The Luxembourg Palace, or Palais du Luxembourg, was built in the early 1600’s for Marie de Médici, King Louis Xlll’s mother. It was an imitation of the Pitti Palace in her native Florence. In 1622-24 the Flemish artist, Peter Paul Rubens, decorated its galleries with 21 paintings portraying the events of her life which rank among his finest work. The exterior is largely as it was when it was first built. The palace was used for a short time in 1794, during the French Revolution, as a prison. It also served as the headquarters of the Luftwaffe during the Second World War. Napoleon later called it home and it was during this time that the Luxembourg Palace first became the place where the French Senate met and continues to do so today.
In 1612 Marie de Médici planted 2,000 elm trees and directed a series of gardeners to build a park in the style she had known as a child in Florence. The original garden was just eight hectares in size. The park, which presently covers 23 hectares, is known for its lawns, tree-lined promenades, immaculate flowerbeds, model sailboats on its large octagonal basin (known as Grand Bassin) with a central jet of water, and for the picturesque Medici Fountain built in 1620. The formally laid out garden, with trees planted in patterns, contains just over one hundred statues on pedestals, monuments, and fountains, scattered throughout the grounds. Among the many parks and gardens of Paris, the Luxembourg Garden is certainly one of the favourite green spaces of Parisians, students and tourists. It is an area famed for its calm atmosphere. The elegantly manicured lawns are off limits apart from a small section on the southern boundary so Parisians and visitors relax in the iconic 1923-designed sage-green metal chairs in their own favourite part of the park.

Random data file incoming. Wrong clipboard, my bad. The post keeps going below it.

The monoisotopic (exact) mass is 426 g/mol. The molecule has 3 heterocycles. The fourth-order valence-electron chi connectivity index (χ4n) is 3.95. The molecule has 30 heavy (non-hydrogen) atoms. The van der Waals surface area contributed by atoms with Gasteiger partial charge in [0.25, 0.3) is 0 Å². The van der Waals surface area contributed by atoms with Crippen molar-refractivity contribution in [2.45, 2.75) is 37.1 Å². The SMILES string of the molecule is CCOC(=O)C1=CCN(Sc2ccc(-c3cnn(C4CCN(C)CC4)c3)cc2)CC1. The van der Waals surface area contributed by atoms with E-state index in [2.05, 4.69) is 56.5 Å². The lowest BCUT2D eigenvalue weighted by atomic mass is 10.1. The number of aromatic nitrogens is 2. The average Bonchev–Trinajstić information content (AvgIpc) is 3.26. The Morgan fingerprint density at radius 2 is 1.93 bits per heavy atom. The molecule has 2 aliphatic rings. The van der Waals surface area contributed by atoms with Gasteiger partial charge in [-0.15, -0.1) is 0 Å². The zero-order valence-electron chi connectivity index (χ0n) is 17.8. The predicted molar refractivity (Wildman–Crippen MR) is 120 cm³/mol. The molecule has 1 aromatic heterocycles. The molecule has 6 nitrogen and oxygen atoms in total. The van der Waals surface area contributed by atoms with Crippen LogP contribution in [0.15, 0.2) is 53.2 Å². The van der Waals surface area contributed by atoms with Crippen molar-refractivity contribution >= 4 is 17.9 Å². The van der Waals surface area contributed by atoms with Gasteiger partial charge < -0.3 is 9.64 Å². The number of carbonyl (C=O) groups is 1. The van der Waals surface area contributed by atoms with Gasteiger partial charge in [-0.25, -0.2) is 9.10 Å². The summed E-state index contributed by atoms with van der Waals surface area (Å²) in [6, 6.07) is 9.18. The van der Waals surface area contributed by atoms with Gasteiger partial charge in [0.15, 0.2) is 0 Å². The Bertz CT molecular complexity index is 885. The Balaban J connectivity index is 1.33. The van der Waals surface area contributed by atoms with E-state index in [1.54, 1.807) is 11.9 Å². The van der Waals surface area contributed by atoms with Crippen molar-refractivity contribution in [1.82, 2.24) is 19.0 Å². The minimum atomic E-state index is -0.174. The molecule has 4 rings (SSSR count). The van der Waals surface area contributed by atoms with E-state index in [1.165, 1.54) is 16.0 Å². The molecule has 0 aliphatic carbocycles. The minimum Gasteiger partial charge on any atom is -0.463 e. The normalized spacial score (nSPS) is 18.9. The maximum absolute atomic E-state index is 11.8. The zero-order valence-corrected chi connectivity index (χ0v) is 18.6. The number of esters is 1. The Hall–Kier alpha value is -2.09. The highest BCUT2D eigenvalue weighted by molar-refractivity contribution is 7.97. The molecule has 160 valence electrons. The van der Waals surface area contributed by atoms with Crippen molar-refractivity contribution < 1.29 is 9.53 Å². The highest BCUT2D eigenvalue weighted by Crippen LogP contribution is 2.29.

Dozens of apple varieties grow in the orchards in the southern end of the garden, while bees have produced honey in the nearby Rucher du Luxembourg since the 19th century. There has been both a bee house (apiary) and a beekeeping school permanently situated in the garden since 1856.
There is a wooden carousel from the 19th century. It is the oldest one in Paris, dating back to 1879, and the weather-worn animals that have been ridden by millions of children over centuries were actually sketched by Charles Garnier, architect of the Opera House in Paris. The animals are carved from wood and their faded paint jobs speak to their age. This is a traditional “brass ring” carousel. Each child receives a small baton upon climbing on their favourite animal. As the carousel circles, they try to loop the baton through a ring held by the operator.
Who could visit Paris and not spend time in this peaceful, immaculate garden?